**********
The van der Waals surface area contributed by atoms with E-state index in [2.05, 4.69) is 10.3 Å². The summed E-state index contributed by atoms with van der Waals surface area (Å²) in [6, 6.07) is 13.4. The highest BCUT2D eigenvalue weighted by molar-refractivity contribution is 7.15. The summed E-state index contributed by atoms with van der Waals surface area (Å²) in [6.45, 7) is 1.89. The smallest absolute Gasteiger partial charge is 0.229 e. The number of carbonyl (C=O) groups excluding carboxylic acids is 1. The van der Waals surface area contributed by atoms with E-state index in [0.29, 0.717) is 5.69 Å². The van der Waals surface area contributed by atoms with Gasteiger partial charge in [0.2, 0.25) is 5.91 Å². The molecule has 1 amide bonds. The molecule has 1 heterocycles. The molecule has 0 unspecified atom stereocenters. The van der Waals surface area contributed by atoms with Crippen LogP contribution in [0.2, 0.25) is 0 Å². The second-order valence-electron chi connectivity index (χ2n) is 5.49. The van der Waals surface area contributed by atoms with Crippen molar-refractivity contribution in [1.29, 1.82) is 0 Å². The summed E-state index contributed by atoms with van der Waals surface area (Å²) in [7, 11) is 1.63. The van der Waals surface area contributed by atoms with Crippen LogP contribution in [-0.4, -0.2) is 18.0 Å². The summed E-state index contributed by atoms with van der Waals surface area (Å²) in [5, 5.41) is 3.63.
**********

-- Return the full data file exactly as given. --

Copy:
The van der Waals surface area contributed by atoms with E-state index in [2.05, 4.69) is 10.3 Å². The summed E-state index contributed by atoms with van der Waals surface area (Å²) in [6, 6.07) is 13.4. The highest BCUT2D eigenvalue weighted by molar-refractivity contribution is 7.15. The summed E-state index contributed by atoms with van der Waals surface area (Å²) in [6.45, 7) is 1.89. The smallest absolute Gasteiger partial charge is 0.229 e. The number of carbonyl (C=O) groups excluding carboxylic acids is 1. The van der Waals surface area contributed by atoms with E-state index in [0.29, 0.717) is 5.69 Å². The van der Waals surface area contributed by atoms with Gasteiger partial charge in [0.2, 0.25) is 5.91 Å². The molecule has 1 amide bonds. The molecule has 1 heterocycles. The molecule has 0 unspecified atom stereocenters. The van der Waals surface area contributed by atoms with Crippen LogP contribution in [0.2, 0.25) is 0 Å². The second-order valence-electron chi connectivity index (χ2n) is 5.49. The van der Waals surface area contributed by atoms with Crippen molar-refractivity contribution in [1.29, 1.82) is 0 Å². The summed E-state index contributed by atoms with van der Waals surface area (Å²) in [7, 11) is 1.63. The van der Waals surface area contributed by atoms with Crippen LogP contribution in [-0.4, -0.2) is 18.0 Å². The summed E-state index contributed by atoms with van der Waals surface area (Å²) in [5, 5.41) is 3.63.